What is a Hissy Fit?

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  • Written By: Michael Pollick
  • Edited By: Bronwyn Harris
  • Last Modified Date: 12 October 2019
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While a three-year-old child's irrational overreaction to a situation might be considered a temper tantrum, a similar response from an adult could earn the proper description "hissy fit." This is somewhat similar to a conniption fit or a tantrum, but is generally applied to someone who has already demonstrated diva-like or high-strung behavior. A nervous bride might have a hissy fit after being told the caterer has abandoned his post, for instance. While the situation may still be under control, the bride may have a temporary emotional outburst triggered by a combination of stress, pressure and nerves. The term is almost exclusively ascribed to women, although some men have been known to have similar over-the-top reactions to distressing news.

The origin of the term is a bit of a mystery, although there are a few working theories. Some believe it was inspired by the sudden and ferocious hissing sounds a cat produces when cornered or confronted by a rival. The hissing might be accompanied by a convincing, if largely ineffectual, display of bared teeth and claws. A person having a hissy fit might also affect such a provocative pose and display flashes of anger. There's little historical evidence to back up this theory, but the comparison between a cornered animal and a person having a tantrum is often accurate.


Another theory is that the "hissy" is derived from the word "hysterical," which originally applied to irrational behavior displayed by women. Certainly a person in the throws of a hissy fit does display overly emotional or hysterical behavior, so the connection between the words does sound plausible. The term is considered to be regional, however, so if it is indeed slang for a hysterical outburst, it did not become universally popular.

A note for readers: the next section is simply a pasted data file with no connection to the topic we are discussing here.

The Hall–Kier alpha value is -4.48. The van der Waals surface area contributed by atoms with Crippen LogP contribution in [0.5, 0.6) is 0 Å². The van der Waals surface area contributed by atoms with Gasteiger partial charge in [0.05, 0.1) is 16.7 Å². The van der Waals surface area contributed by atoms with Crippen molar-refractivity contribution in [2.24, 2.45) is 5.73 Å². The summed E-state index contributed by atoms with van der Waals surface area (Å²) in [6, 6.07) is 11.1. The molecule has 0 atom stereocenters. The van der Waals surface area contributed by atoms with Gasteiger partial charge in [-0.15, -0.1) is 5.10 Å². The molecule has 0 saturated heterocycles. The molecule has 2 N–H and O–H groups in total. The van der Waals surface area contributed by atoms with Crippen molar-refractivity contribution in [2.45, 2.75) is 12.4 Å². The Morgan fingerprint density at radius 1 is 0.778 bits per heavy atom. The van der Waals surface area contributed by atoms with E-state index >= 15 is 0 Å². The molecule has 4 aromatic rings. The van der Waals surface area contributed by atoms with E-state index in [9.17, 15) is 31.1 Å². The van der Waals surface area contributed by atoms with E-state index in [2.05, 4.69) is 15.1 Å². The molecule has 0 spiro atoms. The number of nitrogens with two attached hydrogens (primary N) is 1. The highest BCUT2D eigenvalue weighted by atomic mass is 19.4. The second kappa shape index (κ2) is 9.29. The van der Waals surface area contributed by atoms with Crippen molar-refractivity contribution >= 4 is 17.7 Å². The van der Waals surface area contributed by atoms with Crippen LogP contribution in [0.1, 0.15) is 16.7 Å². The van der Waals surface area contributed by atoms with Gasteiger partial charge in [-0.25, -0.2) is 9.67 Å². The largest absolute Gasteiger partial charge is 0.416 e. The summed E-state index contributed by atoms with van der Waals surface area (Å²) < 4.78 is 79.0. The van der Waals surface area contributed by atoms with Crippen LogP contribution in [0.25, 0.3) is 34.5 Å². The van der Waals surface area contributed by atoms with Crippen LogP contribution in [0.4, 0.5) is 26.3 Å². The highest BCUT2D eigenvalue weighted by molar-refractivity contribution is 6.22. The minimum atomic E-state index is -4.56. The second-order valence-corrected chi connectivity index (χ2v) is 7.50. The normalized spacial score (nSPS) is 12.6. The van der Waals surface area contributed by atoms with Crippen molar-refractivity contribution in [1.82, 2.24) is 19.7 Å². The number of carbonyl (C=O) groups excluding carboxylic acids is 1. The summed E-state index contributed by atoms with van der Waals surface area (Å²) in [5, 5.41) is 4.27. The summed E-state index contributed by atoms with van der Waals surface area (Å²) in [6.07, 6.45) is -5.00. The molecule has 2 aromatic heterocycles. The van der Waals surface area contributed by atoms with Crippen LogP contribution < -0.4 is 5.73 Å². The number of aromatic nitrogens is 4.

There is also the possibility that a hissy fit is derived from the same root as "histrionics," which describes dramatic behavior considered inappropriate for the circumstances. People who suffer from histrionic personality disorder, for example, may display the same lack of emotional control as someone having this type of fit. It's possible that the term became shorthand for a histrionic outburst, although it's not clear whether or not a complex term such as "histrionics" would have made it into the popular vernacular.


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Post 4

When my father was a young man, an old ranch hand from Montana told him that it referred to a traumatized horse. The horse would gallop about while having a severe case of diarrhea. Naturally, the fecal matter would get flung about.

Post 3

Maybe it comes from the word "Hussy" since your definition discusses that this is frequently used for females.

Post 2

A barnyard goose hisses at you when it feels threatened or it just wants to chase you away.

Post 1

When I was a young teen in the '60s in Sydney, Australia, we used the term in the expression 'don't throw a histy fit' (not sure of the spelling as it was only ever spoken slang) only later replaced by the term 'hissy fit'. I always took it to be slang for hysterics or histrionics or something in between. - I.Ison

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